Services Offered

Alias-i is an appropriate vendor for customers who need specialized applications that are not met by other vendors (see our competition page). We are a a good choice if you have internal staff with solid Java skills and curiosity about computational linguistics. Our offerings include commercial licensing of LingPipe, consulting services as well as basic R&D efforts for our customers.

Licensing LingPipe

LingPipe is available under licensing terms that range from free to perpetual server licenses. The distinctions between the licenses turn on uses that LingPipe can be used for, extent of indemnification, guarantees and support. See our download page for an overview of the standard licenses. Contact us if the available licenses do not meet your needs.

Consulting Services

Building NLP systems is a bit of a black art when it comes to deciding feasibility, how to encode desired processing into the available tools and system tuning. Our preferred model for working with customers is to teach them how to build NLP systems rather than leave them dependent on us for system development.

A commonly occurring arrangement for classification style projects proceeds as follows.

  1. Customer provides 10 examples of manually processed text for which the customer desires an automated solution.
  2. Alias-i provides feasibility based on examples.
  3. Customer provides additional examples based on Alias-i feedback on applicability of state-of-the-art to business needs. Objective function defined for desired performance goals.
  4. Initial prototype developed by Alias-i in conjunction with customer developers with a shared svn archive.
  5. Additional training/evaluation data applied
  6. Acceptance testing on linguistic goals
  7. Hand off to customer developers with occasional interaction with Alias-i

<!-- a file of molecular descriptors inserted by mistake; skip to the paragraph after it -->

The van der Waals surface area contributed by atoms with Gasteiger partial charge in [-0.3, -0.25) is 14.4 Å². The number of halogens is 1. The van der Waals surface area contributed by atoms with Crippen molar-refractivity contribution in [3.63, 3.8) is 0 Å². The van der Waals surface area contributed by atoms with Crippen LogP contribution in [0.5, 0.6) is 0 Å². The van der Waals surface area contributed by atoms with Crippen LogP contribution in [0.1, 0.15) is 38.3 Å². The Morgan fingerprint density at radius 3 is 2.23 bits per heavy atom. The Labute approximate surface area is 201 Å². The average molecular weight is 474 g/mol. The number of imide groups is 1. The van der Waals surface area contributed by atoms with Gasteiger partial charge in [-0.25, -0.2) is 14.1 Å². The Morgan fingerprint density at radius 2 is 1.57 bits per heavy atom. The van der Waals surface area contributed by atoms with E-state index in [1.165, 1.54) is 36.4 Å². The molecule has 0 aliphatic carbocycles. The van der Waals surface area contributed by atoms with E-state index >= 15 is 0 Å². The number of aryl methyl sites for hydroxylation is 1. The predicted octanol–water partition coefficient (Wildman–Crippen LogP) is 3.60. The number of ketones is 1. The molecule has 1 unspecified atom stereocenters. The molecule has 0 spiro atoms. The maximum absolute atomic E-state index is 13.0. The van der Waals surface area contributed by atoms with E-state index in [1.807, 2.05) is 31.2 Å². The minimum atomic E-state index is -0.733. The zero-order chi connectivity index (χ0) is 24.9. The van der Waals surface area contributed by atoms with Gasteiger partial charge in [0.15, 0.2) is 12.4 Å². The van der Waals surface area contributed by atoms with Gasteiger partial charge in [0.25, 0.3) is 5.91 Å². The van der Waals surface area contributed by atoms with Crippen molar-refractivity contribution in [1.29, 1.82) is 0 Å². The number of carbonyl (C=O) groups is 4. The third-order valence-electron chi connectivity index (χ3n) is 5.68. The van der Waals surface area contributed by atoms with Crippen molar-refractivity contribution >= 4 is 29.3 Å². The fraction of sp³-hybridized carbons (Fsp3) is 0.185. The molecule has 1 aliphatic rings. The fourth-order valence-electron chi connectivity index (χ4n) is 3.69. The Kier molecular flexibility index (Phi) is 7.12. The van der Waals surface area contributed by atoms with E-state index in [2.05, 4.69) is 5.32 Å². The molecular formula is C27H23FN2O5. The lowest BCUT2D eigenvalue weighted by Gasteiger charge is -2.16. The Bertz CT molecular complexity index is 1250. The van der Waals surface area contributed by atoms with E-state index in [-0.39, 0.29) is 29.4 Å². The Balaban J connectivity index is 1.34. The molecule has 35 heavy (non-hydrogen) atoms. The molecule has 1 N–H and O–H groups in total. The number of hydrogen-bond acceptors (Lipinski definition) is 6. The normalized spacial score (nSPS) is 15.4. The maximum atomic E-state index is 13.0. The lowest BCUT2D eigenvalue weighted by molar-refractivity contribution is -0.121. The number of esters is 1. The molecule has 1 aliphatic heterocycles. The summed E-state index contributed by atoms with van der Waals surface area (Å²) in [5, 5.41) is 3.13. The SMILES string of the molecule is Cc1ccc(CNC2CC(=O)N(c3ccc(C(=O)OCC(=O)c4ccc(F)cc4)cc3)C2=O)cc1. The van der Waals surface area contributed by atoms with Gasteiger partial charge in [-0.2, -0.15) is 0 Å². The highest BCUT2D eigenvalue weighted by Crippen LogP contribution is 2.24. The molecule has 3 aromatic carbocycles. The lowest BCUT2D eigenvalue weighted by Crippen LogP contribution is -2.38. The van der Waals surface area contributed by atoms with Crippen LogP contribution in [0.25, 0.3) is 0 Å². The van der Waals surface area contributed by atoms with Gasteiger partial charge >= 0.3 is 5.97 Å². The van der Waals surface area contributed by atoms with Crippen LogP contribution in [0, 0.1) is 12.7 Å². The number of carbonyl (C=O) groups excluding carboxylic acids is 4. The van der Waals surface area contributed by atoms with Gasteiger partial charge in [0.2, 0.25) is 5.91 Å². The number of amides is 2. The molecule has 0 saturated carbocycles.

8. Customer is responsible for integration of LingPipe functionality

There is also a a more detailed blog post.

The goal of this process is to incrementally teach the customer developers how to do NLP for the problems they care about as a by product of annotation and shared coding. It has been very successful.

We have also done a range of information extraction projects, spelling correction and customized database linking applications.

Research and Development

We offer development of customized extensions of the LingPipe API for customers desiring capabilities not currently in the suite of tools. For example we developed query spell checking at the request of Thomson-Reuters WestLaw.

We have a history of government research contracts and grants. The company was founded with DARPA funding under the TIDES program and has more recently received two grants from the U.S. National Institutes of Health (NIH) for linking text mentions to gene and protein databases.

We internally fund collaborations with academic institutions as well. We have an ongoing collaboration with Harvard Medical School to create the world's best indexed research data collection for the autism literature using non-specialists as annotators, as part of the BioNotate project.

Company History

Alias-i was founded by Breck Baldwin 1999 under the name Baldwin Language Technologies. The original funding source was a Defense Advanced Research Project Agency (DARPA) research grant under the Translingual Information Detection, Extraction and Summarization (TIDES) program.

In early 2002, Baldwin Language Technologies relocated to New York from Philadelphia and began doing business as Alias-i. In 2003 we released the LingPipe tool kit and it has become the focus of our development. We offer consulting services around LingPipe as well as basic R&D services for government, commercial and academic customers.

Staff

Breck Baldwin, President

Breck Baldwin received his Ph.D. in computer science in 1995 from the University of Pennsylvania. In the time between his thesis on coreference resolution and evaluation and founding Alias-i in 1999, Breck worked on DARPA-funded projects through UPenn.

Bob Carpenter, Software Architect

Bob Carpenter received his Ph.D. in cognitive and computer science in 1989 from the University of Edinburgh. Between 1988 and 1996, he was a post-doc through associate professor at Carnegie Mellon University. He worked in the multimedia communications research group at Bell Laboratories between 1996 and 2000, then at the speech-recognition startup SpeechWorks, between 2000 and joining Alias-i in early 2002.